18. Inspectors are looking for certain items.

    You are correct, they aren't looking to see if the correct windows are installed.

    Will a $50 an hour home inspector notice either?
  19. I have a new hero in this arena: Mike Holmes (has a tv show). Friggin love that guy, sounds just like my uncle.
    He would demand a thorough inspection of the entire property, sewers to lightning rod, including boundry lines and rights-of-way etc.
    Do your reaserch, check alot of references, and pay the money now instead of being sorry later.
    Good luck!
  20. I was a building inspector for 20 years. If the county inspector did his job you shouldn't need another. I know sometimes it's not feasable, but the same inspector should follow your house from start to finish, we always tried our best to do that. There are things that are now covered up. A "home inspector" couldn't do a complete inspection, but he could see enough to put your mind at ease. There are ways to see at least 80% of the home. A camera snake is a great tool that any inspector should have. I would have the panel box looked at, and the plumbing, I have found many drain lines that have serious reverse slope, and studor vents improperly installed. Too many other things to mention. The county Inspector is there for codes only, cosmetic and finishes is left up the the builder and the homeowner. The punch list is your friend.
    Yes Mike Holmes knows the codes. He is very good at what he does.
  21. my in laws bought a new house several years ago. after they settled (they did not us an inspector) i went thru the house with them. went up in the attic and something just didn't seem right. then i figured it out - there was ZERO insulation up there! fortunately their builder stepped up and fixed the issue.

    so yes, for a couple of hundred bucks, get an inspector.

    frankly, it is a great idea to periodically walk thru the house as it's being constructed. that's when you can see any problems that might later get covered up with drywall and paint. sure some builders take great pride in their work and sure some do it as cheap as possible.
  22. Absolutely. I have a friend up in Atlanta who used to sell new homes in a neighborhood...he said the builder would find new ways every year or two to cut corners to squeeze out more profit. IMHO, an inspection is more valuable than a builder's warranty.
  23. keep your money.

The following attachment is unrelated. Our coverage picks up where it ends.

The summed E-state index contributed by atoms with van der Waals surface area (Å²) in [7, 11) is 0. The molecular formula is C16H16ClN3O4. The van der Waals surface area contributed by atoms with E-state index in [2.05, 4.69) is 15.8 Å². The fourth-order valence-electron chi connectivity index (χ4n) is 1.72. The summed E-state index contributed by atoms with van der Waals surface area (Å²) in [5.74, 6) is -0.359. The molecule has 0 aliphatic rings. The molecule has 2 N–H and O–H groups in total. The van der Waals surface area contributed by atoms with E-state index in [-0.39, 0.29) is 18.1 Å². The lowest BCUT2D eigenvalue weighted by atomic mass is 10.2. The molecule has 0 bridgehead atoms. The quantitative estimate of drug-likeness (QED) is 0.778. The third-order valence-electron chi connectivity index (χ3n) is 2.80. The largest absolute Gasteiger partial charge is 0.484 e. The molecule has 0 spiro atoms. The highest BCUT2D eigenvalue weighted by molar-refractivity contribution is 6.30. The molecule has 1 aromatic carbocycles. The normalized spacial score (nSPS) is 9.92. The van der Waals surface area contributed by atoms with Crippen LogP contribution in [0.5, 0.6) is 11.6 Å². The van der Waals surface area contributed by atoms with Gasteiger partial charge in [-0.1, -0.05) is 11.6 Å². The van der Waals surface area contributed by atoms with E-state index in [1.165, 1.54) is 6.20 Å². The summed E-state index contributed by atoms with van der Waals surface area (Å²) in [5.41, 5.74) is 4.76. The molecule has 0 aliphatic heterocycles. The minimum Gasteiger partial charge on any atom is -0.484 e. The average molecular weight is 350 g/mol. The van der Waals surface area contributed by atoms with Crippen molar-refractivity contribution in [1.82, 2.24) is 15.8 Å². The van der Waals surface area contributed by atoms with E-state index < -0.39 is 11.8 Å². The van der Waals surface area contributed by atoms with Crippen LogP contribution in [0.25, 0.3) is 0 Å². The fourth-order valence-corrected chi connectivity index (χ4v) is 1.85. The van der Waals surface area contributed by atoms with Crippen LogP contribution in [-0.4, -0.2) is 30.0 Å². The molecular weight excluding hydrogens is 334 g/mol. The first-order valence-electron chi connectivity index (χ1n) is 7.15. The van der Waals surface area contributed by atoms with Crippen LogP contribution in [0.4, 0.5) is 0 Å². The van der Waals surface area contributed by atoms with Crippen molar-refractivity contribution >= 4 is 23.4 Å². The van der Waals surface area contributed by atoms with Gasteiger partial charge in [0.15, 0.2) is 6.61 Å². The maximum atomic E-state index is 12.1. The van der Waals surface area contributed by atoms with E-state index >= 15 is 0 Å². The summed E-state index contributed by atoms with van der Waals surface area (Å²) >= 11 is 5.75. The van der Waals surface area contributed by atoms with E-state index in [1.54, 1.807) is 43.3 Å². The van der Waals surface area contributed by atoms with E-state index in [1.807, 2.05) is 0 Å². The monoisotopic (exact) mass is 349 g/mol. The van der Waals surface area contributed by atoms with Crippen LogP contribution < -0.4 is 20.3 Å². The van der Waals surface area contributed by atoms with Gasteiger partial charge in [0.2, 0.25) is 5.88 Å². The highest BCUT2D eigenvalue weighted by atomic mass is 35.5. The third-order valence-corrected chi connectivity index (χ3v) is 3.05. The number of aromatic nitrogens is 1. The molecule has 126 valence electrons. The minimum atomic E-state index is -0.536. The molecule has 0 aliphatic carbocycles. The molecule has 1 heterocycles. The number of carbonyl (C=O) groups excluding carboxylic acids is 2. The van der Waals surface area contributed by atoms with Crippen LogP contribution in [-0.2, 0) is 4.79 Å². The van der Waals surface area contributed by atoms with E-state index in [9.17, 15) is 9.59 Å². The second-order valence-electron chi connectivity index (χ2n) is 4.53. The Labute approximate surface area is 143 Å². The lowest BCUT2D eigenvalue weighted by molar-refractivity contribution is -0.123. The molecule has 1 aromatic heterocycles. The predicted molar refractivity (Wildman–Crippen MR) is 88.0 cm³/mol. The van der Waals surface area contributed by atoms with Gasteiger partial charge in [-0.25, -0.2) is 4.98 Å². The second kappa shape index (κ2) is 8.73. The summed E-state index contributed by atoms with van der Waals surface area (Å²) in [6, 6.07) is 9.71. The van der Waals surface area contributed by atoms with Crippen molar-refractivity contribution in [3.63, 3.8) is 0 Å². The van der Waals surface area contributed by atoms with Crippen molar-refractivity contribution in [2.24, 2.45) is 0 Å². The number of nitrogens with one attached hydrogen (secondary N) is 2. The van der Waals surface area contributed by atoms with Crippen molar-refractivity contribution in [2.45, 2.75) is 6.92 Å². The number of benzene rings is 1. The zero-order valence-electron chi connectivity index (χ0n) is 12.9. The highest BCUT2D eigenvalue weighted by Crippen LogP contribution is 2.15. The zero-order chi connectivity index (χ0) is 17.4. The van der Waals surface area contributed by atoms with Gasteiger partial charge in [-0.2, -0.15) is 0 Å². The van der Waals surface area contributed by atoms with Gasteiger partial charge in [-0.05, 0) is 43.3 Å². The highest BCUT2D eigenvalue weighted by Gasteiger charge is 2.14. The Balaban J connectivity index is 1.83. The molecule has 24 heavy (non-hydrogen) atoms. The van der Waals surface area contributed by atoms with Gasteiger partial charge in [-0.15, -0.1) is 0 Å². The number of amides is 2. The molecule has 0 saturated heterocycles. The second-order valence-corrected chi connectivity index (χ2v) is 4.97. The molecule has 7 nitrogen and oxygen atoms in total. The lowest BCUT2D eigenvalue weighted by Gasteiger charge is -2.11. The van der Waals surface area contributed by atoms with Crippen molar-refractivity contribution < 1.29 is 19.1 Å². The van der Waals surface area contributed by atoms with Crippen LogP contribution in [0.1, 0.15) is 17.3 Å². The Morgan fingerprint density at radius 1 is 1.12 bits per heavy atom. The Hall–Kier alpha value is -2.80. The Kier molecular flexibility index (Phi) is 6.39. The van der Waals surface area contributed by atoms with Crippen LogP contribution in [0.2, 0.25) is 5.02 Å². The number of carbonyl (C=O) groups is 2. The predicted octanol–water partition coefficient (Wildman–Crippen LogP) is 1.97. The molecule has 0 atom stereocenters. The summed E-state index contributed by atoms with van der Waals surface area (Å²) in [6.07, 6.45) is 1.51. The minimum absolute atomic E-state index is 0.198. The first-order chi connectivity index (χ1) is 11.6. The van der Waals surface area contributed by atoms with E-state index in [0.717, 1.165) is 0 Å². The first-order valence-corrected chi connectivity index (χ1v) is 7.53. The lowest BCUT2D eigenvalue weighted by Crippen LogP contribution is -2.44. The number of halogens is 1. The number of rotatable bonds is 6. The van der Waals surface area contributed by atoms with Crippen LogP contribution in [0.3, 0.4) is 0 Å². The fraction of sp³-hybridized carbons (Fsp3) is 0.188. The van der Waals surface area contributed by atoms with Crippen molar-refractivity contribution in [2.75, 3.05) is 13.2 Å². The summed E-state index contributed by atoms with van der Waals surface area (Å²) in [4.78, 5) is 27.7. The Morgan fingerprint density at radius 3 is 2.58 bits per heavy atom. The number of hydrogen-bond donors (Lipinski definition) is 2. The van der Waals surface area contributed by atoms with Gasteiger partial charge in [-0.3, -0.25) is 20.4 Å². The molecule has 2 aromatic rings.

Find other homes in that area that your builder built. If he/they are being spec homes, try to find your "plan". Knock on the door and ask the homeowner if they would buy their house again. What problems they have had, how the builder handled their concerns, etc.

    The building inspectors will find the majority of the structural issues. Most realtors don't know their buy from a paper clip and as such, will have you spend your walk thru putting tape on walls.

    Be nice to the subs that come back to hit your list. Ask them about the builder, problems and such. You'll probably find one that will talk to you.

    That and Caulk is a maintenance item.
  24. Yes without a doubt. Been the sub on many projects and I wouldn't buy a house that I didn't have a good inspector (good being an actual inspector not the guy who took the 4 hour course on a Saturday)
  25. Yes. You might be surprised to find out where they cut corners.

    To be blunt, even if they didn't cut corners and did everything correct while you watched them build...to not bother paying the $200 or possibly $500 on a house you're paying 5 or 6 figures for is a tad stupid. To me at least.

    Just make sure to get an inspector that knows which way is up and actually does his job. My dad was selling a house, he met the buyers inspector at the house and the guy didn't even bother to get out of his car and said it looked good.
  26. I have been a lender for almost 20 years, bought and sold many homes as well. I always hire an inspector, your laws may vary but here it is just common sense.

    Hire a good one.

    Alos: what kind of loan are you doing? Some of the federal loan programs require warranty/certification of certain items in a much longer term than standard builder warranty.
  27. Yes! Its a minimal cost that could save many headaches later on. Wish I had gotten two inspectors on this home...one missed thing could lead to $$$$
  28. Code and a quality build are two entirely different things.
  29. Is there a good way to determine build quality without going full custom? The house we are about to buy was built by a fairly new company (2010). The upgrades are nice.....granite, custom cabinets, quality tile/carpet, insulated basement, saw-cut basement floors, etc.... But how can i tell if the build quality is good?
  30. I've been an electrician for over 25 years and I've seen things inspectors have passed that scared the hell out of me.
    Call the city/county inspector(s) and ask them "You inspected this property, do you guaranty it's safe?" once they stop laughing they will hang up on you. Try it again with "You inspected this property, do you guaranty it's quality work?"
    I've seen work so bad the inspector must have just thrown up his hands and pointed out the most obvious things and told the electrician "At least fix that!"